The production is courageous, too, in depicting an operation that goes badly wrong and the desperation of a group of soldiers, both veterans and raw conscripts, who feel they have been abandoned to their fate by their superiors when they are told over the radio to improvise as best they can to make their escape. The audacious and unpredictable way 'Lebanon' tells its story will give future filmmakers much to think about when trying to depict the realities of war on screen.

Violence of a much more cinematically conventional variety is featured in two American productions.

Brooklyn's Finest Antoine Fuqua had the premiere of his 'Training Day' - the tale of a rooky cop who finds himself assigned to a corrupt drug-squad officer - at Venice in 2001 (winning the best actor award for Denzel Washington, who went on to win an Oscar, for his role as the rogue officer). The junior cop was played by Ethan Hawke, and he is back in Venice out of competition with Mr. Fuqua's 'Brooklyn's Finest,' set and shot in one of the borough's roughest housing projects.

Once again the story revolves around drugs and police corruption. The cast also includes Richard Gere as Eddie, a burnt-out case about to retire; Wesley Snipes (who won best actor in Venice in 1997 in 'One Night Stand') as Caz, a drug baron; and Don Cheadle as Tango, an undercover cop.

Eddie is just trying to keep out of trouble during his last few days of duty after 22 years on the job, which is clearly not going to happen after the fatal police shooting of a hard-working black college student has enraged the population of the project. But the most suspenseful of several intertwining plots is that of Tango, edgily played by Mr. Cheadle, who has infiltrated the upper echelons of the drug business and is at constant risk of being exposed.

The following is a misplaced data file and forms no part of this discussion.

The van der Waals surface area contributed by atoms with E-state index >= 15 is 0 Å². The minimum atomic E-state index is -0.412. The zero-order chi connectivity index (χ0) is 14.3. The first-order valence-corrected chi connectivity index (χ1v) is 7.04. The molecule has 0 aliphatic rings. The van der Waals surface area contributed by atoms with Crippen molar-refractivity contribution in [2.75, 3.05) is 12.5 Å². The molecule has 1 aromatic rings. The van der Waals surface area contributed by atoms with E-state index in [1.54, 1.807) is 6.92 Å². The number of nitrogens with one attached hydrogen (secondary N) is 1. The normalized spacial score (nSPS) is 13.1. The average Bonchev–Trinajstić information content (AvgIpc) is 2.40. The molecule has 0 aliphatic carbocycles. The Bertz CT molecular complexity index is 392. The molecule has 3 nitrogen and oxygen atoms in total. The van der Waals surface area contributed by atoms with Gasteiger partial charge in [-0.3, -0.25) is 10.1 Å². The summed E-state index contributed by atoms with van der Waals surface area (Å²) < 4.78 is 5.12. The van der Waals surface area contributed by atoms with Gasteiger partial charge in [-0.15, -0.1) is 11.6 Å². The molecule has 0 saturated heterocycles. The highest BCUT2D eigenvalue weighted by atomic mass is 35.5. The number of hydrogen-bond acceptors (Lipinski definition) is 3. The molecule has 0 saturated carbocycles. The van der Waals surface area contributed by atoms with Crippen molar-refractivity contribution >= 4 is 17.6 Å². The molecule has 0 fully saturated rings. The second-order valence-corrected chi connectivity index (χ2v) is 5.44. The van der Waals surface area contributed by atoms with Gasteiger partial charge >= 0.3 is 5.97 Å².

The dialogue and settings have an authentic air, but feature films of this genre now face a great deal of competition from slick TV dramas like 'The Wire' (actors from which also feature here). And the body count at the end does seem a trifle implausible.

Bad Lieutenant: Port of Call New Orleans Werner Herzog's in-competition film, from a wacky screenplay by William Finkelstein, is very loosely based on the 1992 'Bad Lieutenant' by Abel Ferrara (whom Mr. Herzog has claimed never to have heard of). The action has relocated south from New York, and drugs are once again the mainspring: Nicolas Cage, as Terence McDonagh, and his prostitute girlfriend Eva Mendes (who got her first break in 'Training Day'), have an insatiable appetite for them.

McDonagh has injured his back and earned a promotion by saving a prisoner who has been forgotten in the cells as the floodwaters of Hurricane Katrina rapidly rise. Hunched and stiff-moving, Mr. Cage gives a compelling impression of a man in constant pain. Punctuated with crazed outbursts fueled by cocktails of prescription and illegal drugs, his performance is manic even by his own standards, leading to some wild and funny scenes.

Mr. Herzog and Mr. Finkelstein have fun satirizing the clichés of the bad-cop genre, the violence is comic-book style and the denouement a tremendous send-up of the Hollywood happy ending.


First published: International Herald Tribune

© Roderick Conway Morris 1975-2016